Whether to check more information or not, is up to you. I would leave it, and pick another company from the Excel file but let’s keep on.
 Now go back to the top menu again – click “News” section, left to “Financials”. It should come up with a list of lots of news and official announcements.
I’ve blacked-out the actual name….if you scroll down, somewhere within the last 1/2 year, you’ll see one named “Final Results” or “Annual Financial Reports” or “Interim Results”, where you’ll be able to see the financial reports. Try reading it. I wouldn’t expect you to read & analyse numbers. But if you read the actual write-ups, you’ll get the actual “feel” of it.
If a company is doing brilliantly well (not the above company’s case, as it’s been going downhill for the last 1 year), in the report you’ll see words such as “we saw another successful year”, “exceeded expectation“, “prospect of high growth” – frankly good words. If not doing well, typically you’ll find words like “difficult” and “challenging“.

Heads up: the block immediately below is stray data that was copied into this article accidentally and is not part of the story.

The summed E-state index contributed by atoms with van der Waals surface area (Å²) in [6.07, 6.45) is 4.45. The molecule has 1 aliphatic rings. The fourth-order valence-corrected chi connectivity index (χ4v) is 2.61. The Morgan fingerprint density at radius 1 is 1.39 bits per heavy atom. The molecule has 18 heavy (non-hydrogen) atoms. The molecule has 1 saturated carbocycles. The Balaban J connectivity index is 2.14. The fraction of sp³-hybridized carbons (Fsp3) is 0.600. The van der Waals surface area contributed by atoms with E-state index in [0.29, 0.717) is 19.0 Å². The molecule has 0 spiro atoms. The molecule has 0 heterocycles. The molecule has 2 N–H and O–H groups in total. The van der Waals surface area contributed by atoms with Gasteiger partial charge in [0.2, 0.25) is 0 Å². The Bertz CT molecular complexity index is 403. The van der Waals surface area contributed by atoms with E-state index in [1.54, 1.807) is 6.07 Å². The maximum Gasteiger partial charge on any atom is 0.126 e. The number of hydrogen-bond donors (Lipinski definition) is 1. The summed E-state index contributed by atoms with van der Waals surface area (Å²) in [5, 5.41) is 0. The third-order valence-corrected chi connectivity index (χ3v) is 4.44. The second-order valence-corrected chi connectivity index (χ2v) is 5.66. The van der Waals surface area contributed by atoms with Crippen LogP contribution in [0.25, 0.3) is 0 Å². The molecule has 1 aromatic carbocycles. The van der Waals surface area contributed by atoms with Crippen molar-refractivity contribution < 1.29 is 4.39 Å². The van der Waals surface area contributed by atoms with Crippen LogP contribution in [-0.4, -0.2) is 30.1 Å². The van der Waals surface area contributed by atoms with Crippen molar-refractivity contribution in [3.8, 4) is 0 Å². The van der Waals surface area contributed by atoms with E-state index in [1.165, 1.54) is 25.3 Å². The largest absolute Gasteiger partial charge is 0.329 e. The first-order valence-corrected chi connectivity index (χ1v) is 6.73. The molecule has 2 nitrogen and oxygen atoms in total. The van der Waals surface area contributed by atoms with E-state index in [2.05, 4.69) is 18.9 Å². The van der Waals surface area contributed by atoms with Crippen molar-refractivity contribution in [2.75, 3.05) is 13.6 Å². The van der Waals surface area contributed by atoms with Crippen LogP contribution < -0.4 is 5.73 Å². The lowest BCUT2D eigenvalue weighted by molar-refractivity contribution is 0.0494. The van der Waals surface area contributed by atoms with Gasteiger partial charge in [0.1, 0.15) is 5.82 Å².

I look at the numbers on Financial Reports and analyse myself, purely because I’m an accountant and interested in all sorts of margins & ratios. But I don’t consider this is essential as a beginner, because a lot of successful investors don’t necessarily know how to work these numbers out. They make the decision by reading the write-ups.
Know Your Company Well!
Buying a company’s stock means you are becoming a shareholder. You will be a co-owner of the company, so you should be interested in everything that the firm does. What kind of company and what they do, at least! Therefore needless to say, you should check the company’s website quite thoroughly. Latest news, a short-term plan as well as 5-years plan should be listed on the site.
Buy A Stock
Now you’ve decided to buy a stock of a company, you’ve registered with a stockbroker, you are ready to buy. This is what you do – very simple.
- Log on to your stockbroker site.
- Link your account to your bank account, so that you can transfer money to your stockbroker’s account.